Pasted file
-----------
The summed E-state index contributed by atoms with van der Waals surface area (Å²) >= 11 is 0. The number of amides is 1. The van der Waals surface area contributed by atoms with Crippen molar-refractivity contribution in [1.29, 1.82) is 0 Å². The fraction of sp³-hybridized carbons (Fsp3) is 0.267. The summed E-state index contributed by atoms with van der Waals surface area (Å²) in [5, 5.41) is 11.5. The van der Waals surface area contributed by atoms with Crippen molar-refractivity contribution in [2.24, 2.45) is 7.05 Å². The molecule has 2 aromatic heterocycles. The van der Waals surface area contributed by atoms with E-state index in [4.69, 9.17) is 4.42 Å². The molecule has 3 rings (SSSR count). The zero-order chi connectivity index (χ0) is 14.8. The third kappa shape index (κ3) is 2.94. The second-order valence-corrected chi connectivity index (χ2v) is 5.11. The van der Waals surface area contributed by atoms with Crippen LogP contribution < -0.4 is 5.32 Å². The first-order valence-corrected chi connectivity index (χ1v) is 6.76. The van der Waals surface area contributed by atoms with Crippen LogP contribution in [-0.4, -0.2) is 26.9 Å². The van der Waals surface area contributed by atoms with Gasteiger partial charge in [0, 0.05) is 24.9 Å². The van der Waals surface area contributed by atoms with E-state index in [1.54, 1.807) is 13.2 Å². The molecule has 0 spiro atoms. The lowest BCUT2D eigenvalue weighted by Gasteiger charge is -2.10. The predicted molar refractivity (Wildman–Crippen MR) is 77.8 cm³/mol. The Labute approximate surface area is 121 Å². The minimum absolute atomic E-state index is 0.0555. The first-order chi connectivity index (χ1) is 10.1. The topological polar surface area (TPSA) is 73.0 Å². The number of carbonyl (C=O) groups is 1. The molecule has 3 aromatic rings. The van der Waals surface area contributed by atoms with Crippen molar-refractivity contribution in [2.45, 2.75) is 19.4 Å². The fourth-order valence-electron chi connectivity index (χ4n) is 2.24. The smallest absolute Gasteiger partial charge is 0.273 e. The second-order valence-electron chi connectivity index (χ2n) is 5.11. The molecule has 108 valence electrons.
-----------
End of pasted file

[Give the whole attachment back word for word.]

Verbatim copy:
The summed E-state index contributed by atoms with van der Waals surface area (Å²) >= 11 is 0. The number of amides is 1. The van der Waals surface area contributed by atoms with Crippen molar-refractivity contribution in [1.29, 1.82) is 0 Å². The fraction of sp³-hybridized carbons (Fsp3) is 0.267. The summed E-state index contributed by atoms with van der Waals surface area (Å²) in [5, 5.41) is 11.5. The van der Waals surface area contributed by atoms with Crippen molar-refractivity contribution in [2.24, 2.45) is 7.05 Å². The molecule has 2 aromatic heterocycles. The van der Waals surface area contributed by atoms with E-state index in [4.69, 9.17) is 4.42 Å². The molecule has 3 rings (SSSR count). The zero-order chi connectivity index (χ0) is 14.8. The third kappa shape index (κ3) is 2.94. The second-order valence-corrected chi connectivity index (χ2v) is 5.11. The van der Waals surface area contributed by atoms with Crippen LogP contribution < -0.4 is 5.32 Å². The first-order valence-corrected chi connectivity index (χ1v) is 6.76. The van der Waals surface area contributed by atoms with Crippen LogP contribution in [-0.4, -0.2) is 26.9 Å². The van der Waals surface area contributed by atoms with Gasteiger partial charge in [0, 0.05) is 24.9 Å². The van der Waals surface area contributed by atoms with E-state index in [1.54, 1.807) is 13.2 Å². The molecule has 0 spiro atoms. The lowest BCUT2D eigenvalue weighted by Gasteiger charge is -2.10. The predicted molar refractivity (Wildman–Crippen MR) is 77.8 cm³/mol. The Labute approximate surface area is 121 Å². The minimum absolute atomic E-state index is 0.0555. The first-order chi connectivity index (χ1) is 10.1. The topological polar surface area (TPSA) is 73.0 Å². The number of carbonyl (C=O) groups is 1. The molecule has 3 aromatic rings. The van der Waals surface area contributed by atoms with Crippen molar-refractivity contribution in [2.45, 2.75) is 19.4 Å². The fourth-order valence-electron chi connectivity index (χ4n) is 2.24. The smallest absolute Gasteiger partial charge is 0.273 e. The second-order valence-electron chi connectivity index (χ2n) is 5.11. The molecule has 108 valence electrons.